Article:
Despite pandemic, Jewish St. Louisans find much to be thankful for this Thanksgiving

Emily Cherry

By Eric Berger, Associate Editor

This is a year when if you were to ask people what they are thankful for before Thanksgiving, they would have to dig real deep into the turkey and pull out the gizzards, heart and liver in order to come up with an answer, right?

Well, apparently Jews are familiar with suffering and understand how important it is to be grateful.

That’s what we found when we asked local Jews what was on their mind in advance of the holiday. We not only asked them what they were thankful for but also what the most challenging parts have been during a stretch that, on a societal level, has been the most difficult in a long time.

Happy Thanksgiving to all of our readers. We hope that our interviewees’ thoughts resonate with you and contribute to a relaxing, enjoyable day.

(We will be sharing four more local Jews’ thoughts in a separate story tomorrowResponses have been edited for space.)

What has been the most challenging for you over the last year?

Emily Cherry, nurse practitioner in Barnes-Jewish Hospital department of urology, attends Congregation Temple Israel:

Everything has kind of been a challenge in terms of working and being a mother. Jack was 3-months-old when I went back to work, and a week later, the lockdown happened.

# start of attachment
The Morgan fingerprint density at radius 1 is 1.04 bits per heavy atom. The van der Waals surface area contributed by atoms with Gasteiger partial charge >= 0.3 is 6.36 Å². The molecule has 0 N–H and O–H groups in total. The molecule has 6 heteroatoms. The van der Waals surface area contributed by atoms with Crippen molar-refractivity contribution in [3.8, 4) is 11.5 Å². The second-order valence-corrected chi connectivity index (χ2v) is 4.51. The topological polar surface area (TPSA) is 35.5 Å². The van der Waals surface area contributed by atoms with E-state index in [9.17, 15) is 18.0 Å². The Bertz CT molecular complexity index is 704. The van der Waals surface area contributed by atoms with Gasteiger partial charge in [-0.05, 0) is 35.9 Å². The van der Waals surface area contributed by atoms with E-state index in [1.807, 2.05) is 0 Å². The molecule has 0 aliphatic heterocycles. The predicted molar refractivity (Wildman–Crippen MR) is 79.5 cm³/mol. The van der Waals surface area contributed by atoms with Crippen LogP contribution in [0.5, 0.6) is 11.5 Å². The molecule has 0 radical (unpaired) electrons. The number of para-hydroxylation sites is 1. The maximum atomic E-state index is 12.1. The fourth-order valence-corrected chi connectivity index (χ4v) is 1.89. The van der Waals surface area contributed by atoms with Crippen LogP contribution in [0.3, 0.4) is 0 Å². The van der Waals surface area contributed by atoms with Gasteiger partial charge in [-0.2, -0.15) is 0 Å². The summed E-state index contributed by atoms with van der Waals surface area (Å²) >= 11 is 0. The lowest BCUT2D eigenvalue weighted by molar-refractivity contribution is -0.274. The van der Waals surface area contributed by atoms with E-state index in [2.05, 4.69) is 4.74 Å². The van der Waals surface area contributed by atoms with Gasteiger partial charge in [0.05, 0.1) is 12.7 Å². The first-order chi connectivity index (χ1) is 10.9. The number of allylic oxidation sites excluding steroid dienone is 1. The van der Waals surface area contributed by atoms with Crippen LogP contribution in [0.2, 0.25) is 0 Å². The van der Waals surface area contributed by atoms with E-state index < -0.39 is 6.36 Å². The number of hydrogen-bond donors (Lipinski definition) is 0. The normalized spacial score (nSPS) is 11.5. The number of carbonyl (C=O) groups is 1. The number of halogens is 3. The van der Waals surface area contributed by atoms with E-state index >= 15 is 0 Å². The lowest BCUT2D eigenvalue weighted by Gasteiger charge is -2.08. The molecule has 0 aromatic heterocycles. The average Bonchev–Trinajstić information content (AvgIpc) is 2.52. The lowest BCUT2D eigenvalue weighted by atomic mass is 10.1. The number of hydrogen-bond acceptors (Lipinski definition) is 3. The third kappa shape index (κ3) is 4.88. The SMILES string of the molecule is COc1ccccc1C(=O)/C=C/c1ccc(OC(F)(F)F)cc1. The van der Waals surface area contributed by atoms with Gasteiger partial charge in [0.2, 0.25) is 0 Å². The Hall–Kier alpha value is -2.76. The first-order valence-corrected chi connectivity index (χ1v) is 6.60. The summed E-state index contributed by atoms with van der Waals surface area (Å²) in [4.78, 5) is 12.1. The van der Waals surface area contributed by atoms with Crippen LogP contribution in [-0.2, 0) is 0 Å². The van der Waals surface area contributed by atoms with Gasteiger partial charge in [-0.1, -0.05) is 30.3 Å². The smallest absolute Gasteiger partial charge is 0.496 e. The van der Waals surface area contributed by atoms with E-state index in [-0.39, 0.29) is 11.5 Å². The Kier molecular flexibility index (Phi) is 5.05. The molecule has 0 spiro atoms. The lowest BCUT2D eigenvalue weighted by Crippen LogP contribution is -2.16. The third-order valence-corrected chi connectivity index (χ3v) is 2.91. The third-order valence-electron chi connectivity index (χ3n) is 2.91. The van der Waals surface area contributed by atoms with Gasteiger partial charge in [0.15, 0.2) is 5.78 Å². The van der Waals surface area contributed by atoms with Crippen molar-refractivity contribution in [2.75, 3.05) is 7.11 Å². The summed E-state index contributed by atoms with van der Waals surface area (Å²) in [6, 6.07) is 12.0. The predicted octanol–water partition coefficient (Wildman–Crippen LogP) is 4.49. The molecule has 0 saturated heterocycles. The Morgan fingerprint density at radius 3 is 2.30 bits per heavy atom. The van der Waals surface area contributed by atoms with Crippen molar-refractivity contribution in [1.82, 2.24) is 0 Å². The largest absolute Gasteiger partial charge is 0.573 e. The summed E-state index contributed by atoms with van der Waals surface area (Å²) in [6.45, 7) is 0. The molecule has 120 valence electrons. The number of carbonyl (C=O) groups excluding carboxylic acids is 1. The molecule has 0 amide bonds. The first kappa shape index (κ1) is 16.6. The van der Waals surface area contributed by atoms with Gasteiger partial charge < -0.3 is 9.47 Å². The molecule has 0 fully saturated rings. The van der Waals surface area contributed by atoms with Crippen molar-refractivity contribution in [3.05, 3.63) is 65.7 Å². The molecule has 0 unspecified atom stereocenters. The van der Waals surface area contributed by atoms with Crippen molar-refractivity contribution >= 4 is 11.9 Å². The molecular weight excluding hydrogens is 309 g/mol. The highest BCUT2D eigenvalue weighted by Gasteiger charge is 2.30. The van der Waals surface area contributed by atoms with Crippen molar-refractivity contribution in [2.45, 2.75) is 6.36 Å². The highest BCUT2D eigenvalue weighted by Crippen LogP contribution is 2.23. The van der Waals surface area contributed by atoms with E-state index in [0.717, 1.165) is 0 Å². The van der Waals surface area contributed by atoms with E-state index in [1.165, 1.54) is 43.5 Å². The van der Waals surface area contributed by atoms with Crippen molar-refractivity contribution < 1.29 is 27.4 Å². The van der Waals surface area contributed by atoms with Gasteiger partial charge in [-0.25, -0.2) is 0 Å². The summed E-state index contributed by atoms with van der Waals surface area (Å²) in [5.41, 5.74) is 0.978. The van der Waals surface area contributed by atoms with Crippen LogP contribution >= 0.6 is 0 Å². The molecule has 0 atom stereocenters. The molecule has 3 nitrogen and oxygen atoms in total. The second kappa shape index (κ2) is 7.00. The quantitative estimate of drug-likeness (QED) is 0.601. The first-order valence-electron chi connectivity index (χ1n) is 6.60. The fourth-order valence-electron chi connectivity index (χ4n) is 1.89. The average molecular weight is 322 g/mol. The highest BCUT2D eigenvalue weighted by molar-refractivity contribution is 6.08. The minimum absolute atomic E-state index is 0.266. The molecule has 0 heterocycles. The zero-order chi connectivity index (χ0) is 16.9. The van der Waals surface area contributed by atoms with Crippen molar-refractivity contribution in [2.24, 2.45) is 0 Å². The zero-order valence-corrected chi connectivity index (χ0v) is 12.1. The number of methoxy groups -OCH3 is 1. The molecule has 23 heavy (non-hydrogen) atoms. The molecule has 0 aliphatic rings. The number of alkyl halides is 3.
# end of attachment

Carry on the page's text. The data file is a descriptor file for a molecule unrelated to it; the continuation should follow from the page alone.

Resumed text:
Cherry, her husband, Eddie, and their son, Jack, all recently became sick with COVID-19.

I would say that my husband and I are very fortunate that we have had moderate symptoms. My husband has a cough; my son has a cough, but luckily, we haven’t been too, too ill. It was definitely scary knowing that I had it and didn’t have symptoms at first. I developed loss of taste and smell five or six days after I had tested positive for the virus, so that was kind of interesting.

And I think the most scary thing was that my 11-month-old son tested positive. This whole eight months, we have been trying to avoid getting COVID and taken all the proper precautions, social distancing with friends, not being around too many people, and then of course, it happened that we got it, and it’s unfortunate, but luckily we aren’t too, too sick. And I feel very blessed that we haven’t had any hospitalizations or death because there are so many people who have been affected by this virus.

Michael Weinhaus, member of Congregation Shaare Emeth:

Weinhaus and his wife, Jane, were both hospitalized with the coronavirus this spring and spent time on ventilators in the intensive care unit of Missouri Baptist Hospital.

The most challenging part was surviving COVID-19. Within just a few days at the beginning of March, five members of my family were very sick from COVID-19. As parents, seeing your children sick breaks your heart. I cannot imagine what my children were feeling seeing their parents in an ICU for an extended period of time. I will never forget when I was admitted in the ICU passing by my wife, Jane’s, room. She was already on a ventilator, and I did not think I would ever see her again.

Our children recovered after two weeks in bed at their own homes. It has been a longer recovery process for both of us.

Nikki Goldstein, executive director of Gladys and Henry Crown Center for Senior Living, member of Traditional Congregation:

The most challenging parts have been not having normalcy and not being able to be with people in person. Thank God I haven’t been challenged by being ill or having a family member ill, but just this pall over everything has changed every experience, and I feel a sense of missing people.